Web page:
Tag Archives: race and civil rights

Remember to Dream

MLK-600More than remembering his name or his birthdate, each year I am challenged to remember the dream of the Rev. Dr. Martin Luther King, Jr.  To be sure, it is God’s dream for humanity (Second Corinthians 5.11-21). Prophet and pastor, Dr. King is unmatched in his challenge to America’s citizens to be reconciled to one another.  Echoing God, it is a call to sit down at a table, to look into each other’s eyes, to share in what sustains us.  A minister of reconciliation, it is a dream that must come to fruition or our daily living will remain a nightmare.

There is no end to the number of wounds that we inflict upon each other.  The nightly news is to be avoided if you want to have a good night’s rest as we would certainly toss and turn after reports of police brutality, community unrest, political bickering, acts of terrorism and hate speech after hate speech.

We need to dream for the days are dark and life has become antagonistic.  It is indeed a fight to believe in all that is good and pure and true.  It can prove difficult to think on things that are praiseworthy (Philippians 4.8).  But, remember to dream.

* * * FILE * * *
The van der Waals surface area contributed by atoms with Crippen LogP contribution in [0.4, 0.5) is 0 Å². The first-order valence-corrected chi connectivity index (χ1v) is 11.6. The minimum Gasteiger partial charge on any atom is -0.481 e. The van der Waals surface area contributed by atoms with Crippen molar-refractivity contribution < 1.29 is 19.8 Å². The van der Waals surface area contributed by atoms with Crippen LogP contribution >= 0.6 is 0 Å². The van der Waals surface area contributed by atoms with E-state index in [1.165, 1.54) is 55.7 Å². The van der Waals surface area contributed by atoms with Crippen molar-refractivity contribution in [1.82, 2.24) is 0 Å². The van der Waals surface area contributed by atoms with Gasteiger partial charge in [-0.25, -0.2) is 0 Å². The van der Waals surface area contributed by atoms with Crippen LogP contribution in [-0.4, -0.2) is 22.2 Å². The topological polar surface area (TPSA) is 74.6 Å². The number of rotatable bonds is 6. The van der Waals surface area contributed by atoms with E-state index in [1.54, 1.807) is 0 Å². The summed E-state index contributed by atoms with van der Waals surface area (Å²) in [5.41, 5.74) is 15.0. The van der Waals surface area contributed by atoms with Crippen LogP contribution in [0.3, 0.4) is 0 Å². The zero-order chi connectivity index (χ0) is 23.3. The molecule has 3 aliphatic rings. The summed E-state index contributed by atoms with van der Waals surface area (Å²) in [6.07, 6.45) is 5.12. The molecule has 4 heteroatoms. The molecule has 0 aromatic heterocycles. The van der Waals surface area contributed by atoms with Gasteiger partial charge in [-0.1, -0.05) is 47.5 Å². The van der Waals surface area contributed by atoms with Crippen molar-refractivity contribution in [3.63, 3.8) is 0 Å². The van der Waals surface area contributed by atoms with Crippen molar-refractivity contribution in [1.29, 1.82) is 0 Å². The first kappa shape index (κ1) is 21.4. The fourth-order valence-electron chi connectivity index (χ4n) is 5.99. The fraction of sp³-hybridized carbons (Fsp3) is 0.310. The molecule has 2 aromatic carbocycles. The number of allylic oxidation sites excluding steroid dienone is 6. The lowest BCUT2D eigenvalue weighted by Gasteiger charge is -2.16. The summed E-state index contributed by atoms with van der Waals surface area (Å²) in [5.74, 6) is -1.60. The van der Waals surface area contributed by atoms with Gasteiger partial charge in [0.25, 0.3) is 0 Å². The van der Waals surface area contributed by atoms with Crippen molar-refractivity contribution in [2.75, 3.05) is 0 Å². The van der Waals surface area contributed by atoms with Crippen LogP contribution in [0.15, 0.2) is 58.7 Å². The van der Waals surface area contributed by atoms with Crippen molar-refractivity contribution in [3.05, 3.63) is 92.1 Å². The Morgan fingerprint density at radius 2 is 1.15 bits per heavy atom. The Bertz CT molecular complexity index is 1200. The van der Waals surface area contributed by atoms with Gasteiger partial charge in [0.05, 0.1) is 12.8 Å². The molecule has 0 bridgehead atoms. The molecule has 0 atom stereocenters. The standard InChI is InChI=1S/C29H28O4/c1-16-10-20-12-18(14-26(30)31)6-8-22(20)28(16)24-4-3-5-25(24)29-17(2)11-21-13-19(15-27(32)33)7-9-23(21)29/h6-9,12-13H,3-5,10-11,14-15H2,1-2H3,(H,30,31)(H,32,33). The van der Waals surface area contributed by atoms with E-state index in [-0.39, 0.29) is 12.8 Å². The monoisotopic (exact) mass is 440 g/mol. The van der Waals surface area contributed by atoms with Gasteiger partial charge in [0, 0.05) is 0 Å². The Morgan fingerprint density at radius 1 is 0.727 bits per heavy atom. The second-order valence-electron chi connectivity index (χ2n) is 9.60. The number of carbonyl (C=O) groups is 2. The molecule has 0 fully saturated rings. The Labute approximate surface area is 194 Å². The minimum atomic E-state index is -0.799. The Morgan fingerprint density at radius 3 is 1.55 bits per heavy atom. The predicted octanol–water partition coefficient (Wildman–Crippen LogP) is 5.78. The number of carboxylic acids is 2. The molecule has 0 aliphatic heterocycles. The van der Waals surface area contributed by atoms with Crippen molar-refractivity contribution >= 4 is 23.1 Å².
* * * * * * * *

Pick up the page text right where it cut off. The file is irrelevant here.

This is a call for eyes open, out of bed, no pajamas or pillow dreaming.  This is not to be confused with the recitation of King’s dream but it should come from our minds and our mouths. While we are watching and praying, we must remember to dream for to dream is to hope and to believe.

Long live the King!

kingToday, I remember the birth of a preacher.  I know that persons will hail him has a civil rights icon.  But, I, along with so many others, have not forgotten that he stood behind a pulpit and fought not for civil rights but declared the truths that must be practiced if the kingdom of God is to come to earth.  Reducing his words and ministry to legislation would be a travesty.  No, he came to give us sight, the vision of how God sees us– equally.

God created human beings, no one more or less than the other.  It is not God that needs convincing as God knew who He created and why.  King came to remind us that we are created equally and until we get it, there will be others.

King’s dream was actually God’s first.  He was repeating the prophets of old.  And this repetition reminded them of where they were headed and now reminds us of how far we have to go, still more chaos than community.  This dream of mutual respect and understanding, of unassigned seating at “the table of brotherhood” reminds me that we are not awake, not fully aware of who we really are.  It is my prayer that we might wake up from the nightmare of race and its progeny that we might live in Love and in so doing never die.

King’s dream was God’s first because it has outlived him and yet, he lives in the hearts and minds of those of us who strive to be reconciled to each other.  Long live the King!